Most tech users and data protection enthusiasts must have heard about some of the multiple methods used by hackers to decrypt passwords, the surprising thing is that even with all this information at hand, millions of people around the world are still using really insecure access keywords (such as ‘1234’ or ‘password’) just because they are easy to remember.
Online platforms have had to force users to use more complex passwords, requiring them to include uppercase, lowercase, numbers and special characters although the recently published guide from the National Institute of Standards and Technology (NIST) and the FBI states that the security of a password lies in its length rather than its complexity in using character combinations.
Therefore, to ensure data protection in your online accounts, it is best to use a long phrase, rather than random words alternated with special characters. In addition, a long sentence may be easier to remember than a string of characters without an apparent order.
This is not the only data protection tip provided by the NIST; other recommendations for the secure use of passwords in enterprise environments are summarized below:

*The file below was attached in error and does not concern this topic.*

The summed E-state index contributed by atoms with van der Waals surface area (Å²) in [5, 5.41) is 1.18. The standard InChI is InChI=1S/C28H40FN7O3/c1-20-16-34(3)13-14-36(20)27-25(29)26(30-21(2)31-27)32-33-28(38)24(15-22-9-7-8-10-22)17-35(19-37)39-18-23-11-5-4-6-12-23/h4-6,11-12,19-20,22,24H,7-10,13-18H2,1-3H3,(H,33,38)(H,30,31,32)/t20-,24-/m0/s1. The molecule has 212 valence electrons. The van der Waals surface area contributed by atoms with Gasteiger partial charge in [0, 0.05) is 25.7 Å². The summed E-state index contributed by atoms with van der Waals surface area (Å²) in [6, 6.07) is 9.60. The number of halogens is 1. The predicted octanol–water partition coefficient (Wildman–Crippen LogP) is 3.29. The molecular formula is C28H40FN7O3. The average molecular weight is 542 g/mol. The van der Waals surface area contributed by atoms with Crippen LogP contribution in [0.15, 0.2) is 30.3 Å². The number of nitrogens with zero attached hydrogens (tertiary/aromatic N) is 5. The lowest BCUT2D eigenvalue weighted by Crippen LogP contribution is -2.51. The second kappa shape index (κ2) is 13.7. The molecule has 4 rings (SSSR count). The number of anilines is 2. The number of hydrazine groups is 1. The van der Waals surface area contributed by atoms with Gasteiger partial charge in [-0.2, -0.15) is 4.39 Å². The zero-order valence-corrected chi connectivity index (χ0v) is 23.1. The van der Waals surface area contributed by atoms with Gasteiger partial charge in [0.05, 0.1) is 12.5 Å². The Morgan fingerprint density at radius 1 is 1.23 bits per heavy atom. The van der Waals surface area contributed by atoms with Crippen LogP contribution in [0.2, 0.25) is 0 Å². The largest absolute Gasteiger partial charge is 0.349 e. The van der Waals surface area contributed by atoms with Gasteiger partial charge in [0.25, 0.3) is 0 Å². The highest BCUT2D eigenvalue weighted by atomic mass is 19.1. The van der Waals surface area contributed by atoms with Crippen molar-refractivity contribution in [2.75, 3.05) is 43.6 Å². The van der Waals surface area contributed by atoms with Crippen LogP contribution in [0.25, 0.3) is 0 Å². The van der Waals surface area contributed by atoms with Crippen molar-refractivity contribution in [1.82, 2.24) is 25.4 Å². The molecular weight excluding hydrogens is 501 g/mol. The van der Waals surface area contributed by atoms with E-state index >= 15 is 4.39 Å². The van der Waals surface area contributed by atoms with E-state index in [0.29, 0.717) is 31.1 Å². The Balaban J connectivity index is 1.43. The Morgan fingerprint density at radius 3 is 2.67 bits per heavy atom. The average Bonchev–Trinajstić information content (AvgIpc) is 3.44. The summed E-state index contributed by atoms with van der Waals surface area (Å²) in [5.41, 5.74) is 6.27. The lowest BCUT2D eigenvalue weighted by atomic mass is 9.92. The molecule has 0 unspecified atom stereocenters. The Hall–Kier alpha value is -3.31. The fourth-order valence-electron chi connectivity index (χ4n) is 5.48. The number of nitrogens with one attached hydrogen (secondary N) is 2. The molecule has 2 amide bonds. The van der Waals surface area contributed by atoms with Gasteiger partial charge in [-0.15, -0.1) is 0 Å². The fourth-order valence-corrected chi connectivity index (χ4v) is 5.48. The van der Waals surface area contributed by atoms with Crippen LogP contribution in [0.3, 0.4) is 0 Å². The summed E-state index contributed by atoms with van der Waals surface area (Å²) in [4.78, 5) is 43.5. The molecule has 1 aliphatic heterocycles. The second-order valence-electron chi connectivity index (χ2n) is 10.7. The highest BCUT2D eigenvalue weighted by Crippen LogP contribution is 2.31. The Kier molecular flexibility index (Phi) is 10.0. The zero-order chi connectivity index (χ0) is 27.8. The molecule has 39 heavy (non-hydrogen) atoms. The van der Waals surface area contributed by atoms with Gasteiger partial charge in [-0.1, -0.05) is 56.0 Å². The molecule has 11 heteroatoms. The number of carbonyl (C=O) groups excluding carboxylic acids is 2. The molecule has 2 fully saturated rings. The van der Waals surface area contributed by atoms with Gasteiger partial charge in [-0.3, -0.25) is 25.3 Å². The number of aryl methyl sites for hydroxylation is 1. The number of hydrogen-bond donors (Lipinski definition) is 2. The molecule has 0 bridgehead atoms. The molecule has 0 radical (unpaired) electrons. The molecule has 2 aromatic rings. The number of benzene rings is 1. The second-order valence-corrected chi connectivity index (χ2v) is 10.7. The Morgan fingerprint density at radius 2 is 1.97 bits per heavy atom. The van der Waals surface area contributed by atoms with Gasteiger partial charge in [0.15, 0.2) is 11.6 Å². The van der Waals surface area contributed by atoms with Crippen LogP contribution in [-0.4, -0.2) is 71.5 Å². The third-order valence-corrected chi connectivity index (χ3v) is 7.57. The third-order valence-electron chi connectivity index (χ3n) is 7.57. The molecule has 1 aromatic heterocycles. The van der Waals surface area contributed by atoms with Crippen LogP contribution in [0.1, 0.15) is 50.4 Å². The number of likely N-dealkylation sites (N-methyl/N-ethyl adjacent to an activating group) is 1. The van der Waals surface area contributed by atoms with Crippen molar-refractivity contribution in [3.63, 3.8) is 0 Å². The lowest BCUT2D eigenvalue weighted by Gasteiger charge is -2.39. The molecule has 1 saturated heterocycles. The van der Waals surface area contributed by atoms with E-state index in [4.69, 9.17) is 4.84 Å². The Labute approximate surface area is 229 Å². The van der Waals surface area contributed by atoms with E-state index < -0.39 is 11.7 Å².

- All employees must use passwords or passphrases longer than 15 characters. You can omit the use of uppercase, lowercase, or special characters
- Reset passwords only if there are sufficient reasons to suspect that your network has been compromised
- Ask your organization’s IT team to contrast employee passwords with previously compromised password blacklists
- Do not allow the use of automatically suggested passwords by the system
Regarding the use of passwords for multiple platforms, there are better ways to access it than using the same keyword for two or more sites. There are currently multiple password management tools that help users use secure and unique keywords for each website or work platform they use.
If you choose to use one of these tools, the only password you need to memorize is that of the password manager. One possible disadvantage is exposure to brute force attacks, although devising a strong password for this tool will suffice to protect yourself from this variant of hacking.
He is a cyber security and malware researcher. He studied Computer Science at Miami and started working as a cyber security analyst in 2008. He is actively working as an cyber security investigator. He also worked for security companies like Cisco. His everyday job includes researching about new cyber security incidents. Also he has deep level of knowledge in enterprise security implementation.